Hospitals are overdue. Their affirming HIPAA compliance is one thing — a very good thing — but it’s not enough to protect them from the dangerous cyber attacks the healthcare industry experiences every day. A giant leap from basic regulatory compliance to the challenging achievement of a genuine cybersecurity culture is needed. Healthcare workers must become highly sensitized to identifying the risks of criminal or inadvertent compromise to valuable personal, patient and organizational data, and then understand how to overcome potential threats effectively. Even with institutional policies, security officers, training programs, and technology-based security protections in place, many individuals continue to make poor decisions that expose important data to extreme risk of compromise and theft.
Your staff, executives and vendor partners must arrive at the point when they’re no longer learning about dangers and protections but have actually incorporated this knowledge into their mindsets and daily practice. Most security professionals know this is easier said than done. Twenty years from now, perhaps consistent security awareness will be second nature for healthcare workers, as it already is for most bank employees — without learning hard lessons from painful breaches first. Let’s talk about how a transformative cybersecurity culture can be built proactively, starting today, instead of waiting until the worst happens to your hospital.
Thanks to the HIPAAJournal, these graphics show the gravity of the data breach problem in healthcare, and how it is worsening each year.
The 2019 Verizon Data Breach Investigations Report (DBIR) tells us that the three most common forms of healthcare security breaches last year were related to employee actions or inaction (including error):
— hacked emails,
— internal abuse of database privileges, and
— social engineering of employees via email phishing expeditions.
Each of these abuses accounted for about 17 percent of breaches, for a total of 51 percent of breaches.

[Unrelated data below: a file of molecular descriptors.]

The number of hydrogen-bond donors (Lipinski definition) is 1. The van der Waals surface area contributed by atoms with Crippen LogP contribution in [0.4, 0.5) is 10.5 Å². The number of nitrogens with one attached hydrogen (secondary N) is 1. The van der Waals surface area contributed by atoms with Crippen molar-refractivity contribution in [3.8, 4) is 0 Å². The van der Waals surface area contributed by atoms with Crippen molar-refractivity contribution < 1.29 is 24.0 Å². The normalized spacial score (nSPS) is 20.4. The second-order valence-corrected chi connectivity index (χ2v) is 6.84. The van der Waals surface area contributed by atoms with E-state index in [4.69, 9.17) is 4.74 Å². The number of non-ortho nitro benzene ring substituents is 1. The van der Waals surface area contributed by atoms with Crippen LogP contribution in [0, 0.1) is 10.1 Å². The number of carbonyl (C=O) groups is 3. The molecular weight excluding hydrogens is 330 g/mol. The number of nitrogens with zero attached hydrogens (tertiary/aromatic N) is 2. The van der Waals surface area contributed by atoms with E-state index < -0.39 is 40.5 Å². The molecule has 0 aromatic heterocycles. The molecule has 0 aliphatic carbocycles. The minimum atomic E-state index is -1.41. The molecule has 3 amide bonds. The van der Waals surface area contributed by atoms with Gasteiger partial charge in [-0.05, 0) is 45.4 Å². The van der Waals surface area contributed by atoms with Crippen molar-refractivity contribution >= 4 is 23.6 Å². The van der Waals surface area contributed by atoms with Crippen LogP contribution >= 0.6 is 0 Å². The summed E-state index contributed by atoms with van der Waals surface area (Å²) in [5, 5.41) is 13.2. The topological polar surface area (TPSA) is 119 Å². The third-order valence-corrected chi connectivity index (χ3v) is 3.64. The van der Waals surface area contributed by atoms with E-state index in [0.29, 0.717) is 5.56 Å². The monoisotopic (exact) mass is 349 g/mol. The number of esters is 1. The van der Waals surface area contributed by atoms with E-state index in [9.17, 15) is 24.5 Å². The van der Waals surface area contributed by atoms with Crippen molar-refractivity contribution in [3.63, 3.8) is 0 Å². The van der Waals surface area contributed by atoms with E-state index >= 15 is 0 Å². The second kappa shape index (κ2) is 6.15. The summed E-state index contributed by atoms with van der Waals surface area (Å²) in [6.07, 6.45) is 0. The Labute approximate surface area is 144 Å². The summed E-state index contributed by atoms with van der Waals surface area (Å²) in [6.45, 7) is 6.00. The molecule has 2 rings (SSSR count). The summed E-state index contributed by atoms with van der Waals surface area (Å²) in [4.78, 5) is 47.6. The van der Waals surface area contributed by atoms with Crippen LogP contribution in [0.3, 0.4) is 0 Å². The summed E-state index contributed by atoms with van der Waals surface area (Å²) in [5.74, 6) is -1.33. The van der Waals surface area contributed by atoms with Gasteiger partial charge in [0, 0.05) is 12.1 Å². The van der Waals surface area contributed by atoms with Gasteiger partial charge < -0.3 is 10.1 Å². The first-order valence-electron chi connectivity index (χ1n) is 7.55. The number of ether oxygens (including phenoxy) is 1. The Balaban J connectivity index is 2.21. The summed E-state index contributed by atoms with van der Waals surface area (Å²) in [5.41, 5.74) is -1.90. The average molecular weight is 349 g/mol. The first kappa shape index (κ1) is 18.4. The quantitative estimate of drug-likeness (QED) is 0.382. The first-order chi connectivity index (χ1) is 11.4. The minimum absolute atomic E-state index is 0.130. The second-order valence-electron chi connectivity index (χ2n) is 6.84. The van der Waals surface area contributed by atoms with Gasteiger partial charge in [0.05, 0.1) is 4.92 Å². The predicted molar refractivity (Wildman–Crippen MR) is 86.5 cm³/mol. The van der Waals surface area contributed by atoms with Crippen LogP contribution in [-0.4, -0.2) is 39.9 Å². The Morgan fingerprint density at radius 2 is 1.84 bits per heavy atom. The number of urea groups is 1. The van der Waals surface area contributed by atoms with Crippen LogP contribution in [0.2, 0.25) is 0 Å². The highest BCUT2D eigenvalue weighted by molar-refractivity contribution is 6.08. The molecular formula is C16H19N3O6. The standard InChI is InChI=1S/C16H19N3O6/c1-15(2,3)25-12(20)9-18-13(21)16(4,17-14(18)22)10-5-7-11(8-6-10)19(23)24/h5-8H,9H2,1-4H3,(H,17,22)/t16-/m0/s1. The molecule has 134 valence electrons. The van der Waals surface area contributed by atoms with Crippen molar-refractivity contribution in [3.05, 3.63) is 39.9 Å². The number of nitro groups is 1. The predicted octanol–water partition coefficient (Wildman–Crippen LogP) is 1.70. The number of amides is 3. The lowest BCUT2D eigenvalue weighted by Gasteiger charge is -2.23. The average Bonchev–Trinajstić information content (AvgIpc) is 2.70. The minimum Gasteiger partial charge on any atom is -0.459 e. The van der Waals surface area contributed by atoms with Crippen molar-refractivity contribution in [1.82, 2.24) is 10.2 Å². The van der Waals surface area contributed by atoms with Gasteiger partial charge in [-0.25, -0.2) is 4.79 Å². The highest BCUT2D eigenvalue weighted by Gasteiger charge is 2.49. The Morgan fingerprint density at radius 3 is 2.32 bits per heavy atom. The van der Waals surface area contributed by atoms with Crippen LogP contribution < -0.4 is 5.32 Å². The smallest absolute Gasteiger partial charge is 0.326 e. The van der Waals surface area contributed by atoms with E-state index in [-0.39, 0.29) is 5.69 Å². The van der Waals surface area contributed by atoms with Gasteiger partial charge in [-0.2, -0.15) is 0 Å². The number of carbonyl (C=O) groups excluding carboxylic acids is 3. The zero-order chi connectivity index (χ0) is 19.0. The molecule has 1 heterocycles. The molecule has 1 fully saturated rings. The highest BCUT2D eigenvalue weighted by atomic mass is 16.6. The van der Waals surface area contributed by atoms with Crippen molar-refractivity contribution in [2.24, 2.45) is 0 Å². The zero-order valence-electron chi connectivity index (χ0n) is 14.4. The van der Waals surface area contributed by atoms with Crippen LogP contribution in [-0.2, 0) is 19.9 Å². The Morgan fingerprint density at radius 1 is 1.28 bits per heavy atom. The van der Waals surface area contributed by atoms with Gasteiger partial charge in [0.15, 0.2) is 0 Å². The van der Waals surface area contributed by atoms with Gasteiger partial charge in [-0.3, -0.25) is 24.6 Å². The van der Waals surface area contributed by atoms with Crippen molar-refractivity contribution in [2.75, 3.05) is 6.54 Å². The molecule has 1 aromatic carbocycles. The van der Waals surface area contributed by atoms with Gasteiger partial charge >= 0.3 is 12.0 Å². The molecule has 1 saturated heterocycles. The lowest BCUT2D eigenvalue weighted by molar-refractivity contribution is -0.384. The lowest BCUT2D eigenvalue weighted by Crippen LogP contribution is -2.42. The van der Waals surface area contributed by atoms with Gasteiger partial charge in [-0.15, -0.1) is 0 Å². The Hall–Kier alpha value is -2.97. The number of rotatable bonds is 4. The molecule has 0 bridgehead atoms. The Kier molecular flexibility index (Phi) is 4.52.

Healthcare organizations can design an efficient cybersecurity program that will multi-task: satisfy HIPAA and other regulations, empower employees, protect patients, and help the executive leadership team sleep better at night. Here are some high-level principles that provide an overall conceptual framework for cybersecurity culture change. Next week, we’ll take a deeper tactical dive in Part 2 of this series.
Plan an engaging workforce initiative that the organization can sustain over years. Initial training followed by reinforcements here and there by the security officer or IT won’t do the job. Think of drivers’ education; classes and passing the test at 16 didn’t turn us into good drivers. Practice, continuous awareness of potent risks (including getting caught breaking the rules), caution, and actually hearing or seeing examples of injury and worse convert new drivers into safe drivers. So do near misses. The same principle applies in healthcare environments. Can cyber attacks threaten lives? Yes. Think about ransomware incidents in which most or all computer systems have been locked up, making patient care data, including treatment plans and surgery schedules unavailable to caregivers for days. Examples of other damage include compromise and sale of patient information and employee credentials, as well as hospitals’ financial data. Our data is worth big money to hackers, phishers and other bad actors.
Align cybersecurity awareness with the bigger vision: your organization’s strategic goals, employees’ self-interest, patients’ privacy, and overall HIPAA compliance. This makes out-of-the-gate sense: these connections will help to convince leadership and staff that awareness that leads to genuine cultural change will add value — not just costs and hassle — in direct support of the organization’s viability and growth. Leadership also must demonstrate top-down commitment to cybersecurity as a major priority in order to get employees on board. All the security and HR offices’ programs will be at worst ho-hum and at best of short term interest unless a direct tie with leadership’s agendas is obvious.
Convince staff that they must start thinking about the potentially faulty quality of their decisions, despite predispositions to believe otherwise. Hackers and social engineers are clever and motivated, and count on weaknesses in human judgment to gain damaging access to our proprietary data. They have learned that no one has unflawed judgments. We all need to understand how we use judgment in making rational decisions, and the factors that commonly impair judgment and lead to bad decisions. Only then can we get engaged enough to out-think people who pose threats.